Pseudologarithmic thermistor signal conditioning spans wide temperature range
Given its low cost, small size, robust construction, accuracy, versatility and sensitivity, it's no wonder that the thermistor rates as one of the most popular temperature sensors available. However, in some applications, a thermistor can exhibit too much sensitivity for wide-range temperature measurements. For example, when you combine a thermistor's radically nonlinear exponential resistance-versus-temperature-response curve with a linear signal conditioner (Reference 1), the resultant graph resembles a difficult-to-characterize response, as Trace A shows (Figure 1).
Note that most of the thermistor's resistance range crowds into a small span of temperatures at the lower limit of the range. As Curve B in Figure 1 shows, the change of resistance per degree of temperature change looks exaggerated at low temperatures. As temperature increases, the resolution diminishes and may become inadequate at the upper end of the temperature scale.
In contrast, the signal-conditioning circuit in Figure 2 mitigates the thermistor's inherent nonlinearity by generating a compensating, pseudologarithmic response function that's Curve C in Figure 1 represents. The following equation relates the circuit's ±10 V output span for an ADC ±10 V input span to thermistor resistance RT:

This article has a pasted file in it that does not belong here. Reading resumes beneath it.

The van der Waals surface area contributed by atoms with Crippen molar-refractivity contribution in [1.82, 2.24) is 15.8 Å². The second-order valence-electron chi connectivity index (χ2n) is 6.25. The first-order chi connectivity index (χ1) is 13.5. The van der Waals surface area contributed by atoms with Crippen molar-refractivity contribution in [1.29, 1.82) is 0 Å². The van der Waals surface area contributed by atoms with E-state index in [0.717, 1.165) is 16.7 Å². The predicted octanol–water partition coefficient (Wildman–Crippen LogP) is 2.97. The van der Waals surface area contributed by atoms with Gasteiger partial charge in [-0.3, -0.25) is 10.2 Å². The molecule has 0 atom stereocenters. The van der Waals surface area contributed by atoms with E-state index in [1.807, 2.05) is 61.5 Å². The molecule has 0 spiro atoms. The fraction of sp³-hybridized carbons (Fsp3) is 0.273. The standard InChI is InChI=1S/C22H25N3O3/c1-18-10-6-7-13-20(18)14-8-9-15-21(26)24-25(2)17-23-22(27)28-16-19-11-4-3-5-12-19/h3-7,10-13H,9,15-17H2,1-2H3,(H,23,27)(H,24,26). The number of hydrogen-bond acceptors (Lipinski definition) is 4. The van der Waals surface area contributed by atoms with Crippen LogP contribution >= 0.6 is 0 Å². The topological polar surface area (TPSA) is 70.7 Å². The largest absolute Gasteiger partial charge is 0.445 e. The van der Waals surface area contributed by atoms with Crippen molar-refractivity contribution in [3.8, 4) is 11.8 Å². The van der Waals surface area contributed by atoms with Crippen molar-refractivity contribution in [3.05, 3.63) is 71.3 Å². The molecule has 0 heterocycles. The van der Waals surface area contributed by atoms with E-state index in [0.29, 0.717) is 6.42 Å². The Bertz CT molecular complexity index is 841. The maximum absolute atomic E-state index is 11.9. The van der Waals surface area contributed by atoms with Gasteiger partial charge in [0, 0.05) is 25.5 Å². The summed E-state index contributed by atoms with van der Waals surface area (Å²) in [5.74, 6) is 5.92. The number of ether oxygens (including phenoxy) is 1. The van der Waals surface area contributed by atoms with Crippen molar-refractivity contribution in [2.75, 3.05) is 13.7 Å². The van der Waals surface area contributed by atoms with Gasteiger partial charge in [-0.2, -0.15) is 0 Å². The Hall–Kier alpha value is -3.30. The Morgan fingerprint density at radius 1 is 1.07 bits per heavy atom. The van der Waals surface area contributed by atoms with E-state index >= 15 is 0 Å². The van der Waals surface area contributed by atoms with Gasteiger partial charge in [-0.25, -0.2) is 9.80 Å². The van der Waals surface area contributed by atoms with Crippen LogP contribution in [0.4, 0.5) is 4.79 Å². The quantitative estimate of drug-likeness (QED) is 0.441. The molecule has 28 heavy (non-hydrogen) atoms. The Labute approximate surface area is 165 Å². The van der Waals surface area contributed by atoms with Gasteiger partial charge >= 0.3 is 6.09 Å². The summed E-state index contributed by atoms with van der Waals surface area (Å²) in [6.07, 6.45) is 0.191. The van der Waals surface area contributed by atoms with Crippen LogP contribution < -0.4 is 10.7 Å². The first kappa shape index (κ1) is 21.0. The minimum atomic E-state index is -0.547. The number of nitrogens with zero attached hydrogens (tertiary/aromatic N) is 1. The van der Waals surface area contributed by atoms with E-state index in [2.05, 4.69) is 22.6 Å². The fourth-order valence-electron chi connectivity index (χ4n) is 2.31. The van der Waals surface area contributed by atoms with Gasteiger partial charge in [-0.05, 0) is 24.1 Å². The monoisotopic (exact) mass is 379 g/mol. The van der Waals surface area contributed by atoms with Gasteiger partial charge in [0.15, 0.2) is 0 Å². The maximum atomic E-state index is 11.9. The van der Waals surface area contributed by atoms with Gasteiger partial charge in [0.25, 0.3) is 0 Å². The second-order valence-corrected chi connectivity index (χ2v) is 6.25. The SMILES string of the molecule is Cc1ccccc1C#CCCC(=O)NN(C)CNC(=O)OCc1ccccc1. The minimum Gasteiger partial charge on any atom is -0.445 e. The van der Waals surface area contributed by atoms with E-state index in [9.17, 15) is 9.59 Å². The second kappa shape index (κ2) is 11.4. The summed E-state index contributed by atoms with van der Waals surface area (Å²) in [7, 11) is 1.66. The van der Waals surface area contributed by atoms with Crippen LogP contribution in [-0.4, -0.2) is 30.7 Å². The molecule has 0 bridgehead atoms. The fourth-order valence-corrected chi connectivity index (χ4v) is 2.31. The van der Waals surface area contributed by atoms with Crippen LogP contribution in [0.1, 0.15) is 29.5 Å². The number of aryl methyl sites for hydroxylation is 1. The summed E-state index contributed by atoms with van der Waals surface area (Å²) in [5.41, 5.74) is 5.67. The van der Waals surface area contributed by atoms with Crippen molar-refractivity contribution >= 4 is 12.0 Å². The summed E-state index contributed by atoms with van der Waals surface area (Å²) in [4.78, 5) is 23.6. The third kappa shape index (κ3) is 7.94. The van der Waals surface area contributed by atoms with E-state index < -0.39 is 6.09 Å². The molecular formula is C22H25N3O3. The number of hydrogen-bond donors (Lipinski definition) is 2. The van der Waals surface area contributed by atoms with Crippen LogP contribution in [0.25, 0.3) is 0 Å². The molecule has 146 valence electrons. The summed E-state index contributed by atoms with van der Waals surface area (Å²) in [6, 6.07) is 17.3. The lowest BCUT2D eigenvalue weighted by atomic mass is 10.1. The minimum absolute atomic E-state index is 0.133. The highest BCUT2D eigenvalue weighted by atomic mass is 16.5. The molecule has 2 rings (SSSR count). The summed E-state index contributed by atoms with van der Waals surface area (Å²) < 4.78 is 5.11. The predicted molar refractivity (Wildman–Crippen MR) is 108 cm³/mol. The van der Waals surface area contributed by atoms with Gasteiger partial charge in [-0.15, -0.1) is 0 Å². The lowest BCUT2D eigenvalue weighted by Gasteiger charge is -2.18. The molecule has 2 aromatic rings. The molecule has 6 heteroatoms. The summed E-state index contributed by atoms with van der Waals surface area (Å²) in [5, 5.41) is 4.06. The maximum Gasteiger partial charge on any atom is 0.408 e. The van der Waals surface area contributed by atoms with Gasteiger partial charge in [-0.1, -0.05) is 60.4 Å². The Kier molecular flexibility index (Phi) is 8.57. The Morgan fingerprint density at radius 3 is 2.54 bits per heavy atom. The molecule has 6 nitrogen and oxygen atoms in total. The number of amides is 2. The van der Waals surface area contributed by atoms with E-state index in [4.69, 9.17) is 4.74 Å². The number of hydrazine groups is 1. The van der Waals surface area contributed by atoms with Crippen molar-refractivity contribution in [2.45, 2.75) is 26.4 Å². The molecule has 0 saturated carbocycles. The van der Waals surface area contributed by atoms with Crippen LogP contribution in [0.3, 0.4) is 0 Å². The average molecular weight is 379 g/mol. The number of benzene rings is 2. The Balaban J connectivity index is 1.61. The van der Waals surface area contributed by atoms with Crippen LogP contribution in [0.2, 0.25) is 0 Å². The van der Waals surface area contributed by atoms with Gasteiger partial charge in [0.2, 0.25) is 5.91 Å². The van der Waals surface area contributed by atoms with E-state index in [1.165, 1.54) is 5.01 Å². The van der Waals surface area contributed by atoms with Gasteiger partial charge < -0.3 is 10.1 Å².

Curve D in Figure 1 shows the resultant resolution curve. Maximum resolution occurs at a temperature that corresponds to a thermistor resistance equal to R4 and an output voltage of 0 V. Although selection of this value optimizes resolution in the middle of the measurement range, the thermistor's nominal resistance is relatively noncritical. You can also select a different value of reference voltage, VREF, to shift the ±10 V output span to meet other requirements. For best performance, you can share the same reference source for VREF and for the measurement system's ADC, which makes measurements ratiometric and thus insensitive to reference-voltage drift.
In addition to resolution, span, and reference-drift considerations, thermistors – and, for that matter, all temperature sensors – experience self-heating effects. The excitation current produces ohmic power that causes these effects. The limited thermal mass of miniature thermistors provides limited heat dissipation – often only a few microwatts per degree – and that dissipation can produce especially severe temperature shifts.
In the circuit in Figure 2, the power dissipated due to thermistor's self-heating reaches a maximum at midspan – that is, when output voltage is 0 V and equals:
for the component values illustrated. For all but the smallest thermistors, this level of self-heating produces acceptably low fractional-degree errors.
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